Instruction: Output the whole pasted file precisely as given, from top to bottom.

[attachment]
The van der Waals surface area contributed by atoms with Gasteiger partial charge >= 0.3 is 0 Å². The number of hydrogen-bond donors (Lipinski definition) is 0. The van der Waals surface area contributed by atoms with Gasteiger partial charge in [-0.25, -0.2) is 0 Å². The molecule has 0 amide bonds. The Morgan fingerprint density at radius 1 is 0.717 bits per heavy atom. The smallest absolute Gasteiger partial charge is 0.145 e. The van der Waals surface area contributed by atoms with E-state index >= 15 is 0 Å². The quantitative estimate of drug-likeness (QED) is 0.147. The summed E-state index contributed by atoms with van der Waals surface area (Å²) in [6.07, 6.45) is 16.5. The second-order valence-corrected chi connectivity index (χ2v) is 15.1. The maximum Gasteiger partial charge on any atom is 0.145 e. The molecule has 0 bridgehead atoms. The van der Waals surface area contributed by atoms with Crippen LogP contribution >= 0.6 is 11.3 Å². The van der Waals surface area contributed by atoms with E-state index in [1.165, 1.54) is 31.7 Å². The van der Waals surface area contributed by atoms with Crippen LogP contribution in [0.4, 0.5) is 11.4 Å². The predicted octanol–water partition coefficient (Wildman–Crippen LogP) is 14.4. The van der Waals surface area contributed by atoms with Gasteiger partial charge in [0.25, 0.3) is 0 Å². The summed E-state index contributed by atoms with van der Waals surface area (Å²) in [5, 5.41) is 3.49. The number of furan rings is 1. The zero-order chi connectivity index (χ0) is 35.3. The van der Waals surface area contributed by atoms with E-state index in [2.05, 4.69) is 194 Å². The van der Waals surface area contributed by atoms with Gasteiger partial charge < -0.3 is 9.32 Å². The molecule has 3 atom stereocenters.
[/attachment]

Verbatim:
The van der Waals surface area contributed by atoms with Gasteiger partial charge >= 0.3 is 0 Å². The number of hydrogen-bond donors (Lipinski definition) is 0. The van der Waals surface area contributed by atoms with Gasteiger partial charge in [-0.25, -0.2) is 0 Å². The molecule has 0 amide bonds. The Morgan fingerprint density at radius 1 is 0.717 bits per heavy atom. The smallest absolute Gasteiger partial charge is 0.145 e. The van der Waals surface area contributed by atoms with E-state index >= 15 is 0 Å². The quantitative estimate of drug-likeness (QED) is 0.147. The summed E-state index contributed by atoms with van der Waals surface area (Å²) in [6.07, 6.45) is 16.5. The second-order valence-corrected chi connectivity index (χ2v) is 15.1. The maximum Gasteiger partial charge on any atom is 0.145 e. The molecule has 0 bridgehead atoms. The van der Waals surface area contributed by atoms with Crippen LogP contribution >= 0.6 is 11.3 Å². The van der Waals surface area contributed by atoms with E-state index in [1.165, 1.54) is 31.7 Å². The van der Waals surface area contributed by atoms with Crippen LogP contribution in [0.4, 0.5) is 11.4 Å². The predicted octanol–water partition coefficient (Wildman–Crippen LogP) is 14.4. The van der Waals surface area contributed by atoms with Gasteiger partial charge in [0.25, 0.3) is 0 Å². The summed E-state index contributed by atoms with van der Waals surface area (Å²) in [5, 5.41) is 3.49. The number of furan rings is 1. The zero-order chi connectivity index (χ0) is 35.3. The van der Waals surface area contributed by atoms with E-state index in [2.05, 4.69) is 194 Å². The van der Waals surface area contributed by atoms with Gasteiger partial charge < -0.3 is 9.32 Å². The molecule has 3 atom stereocenters.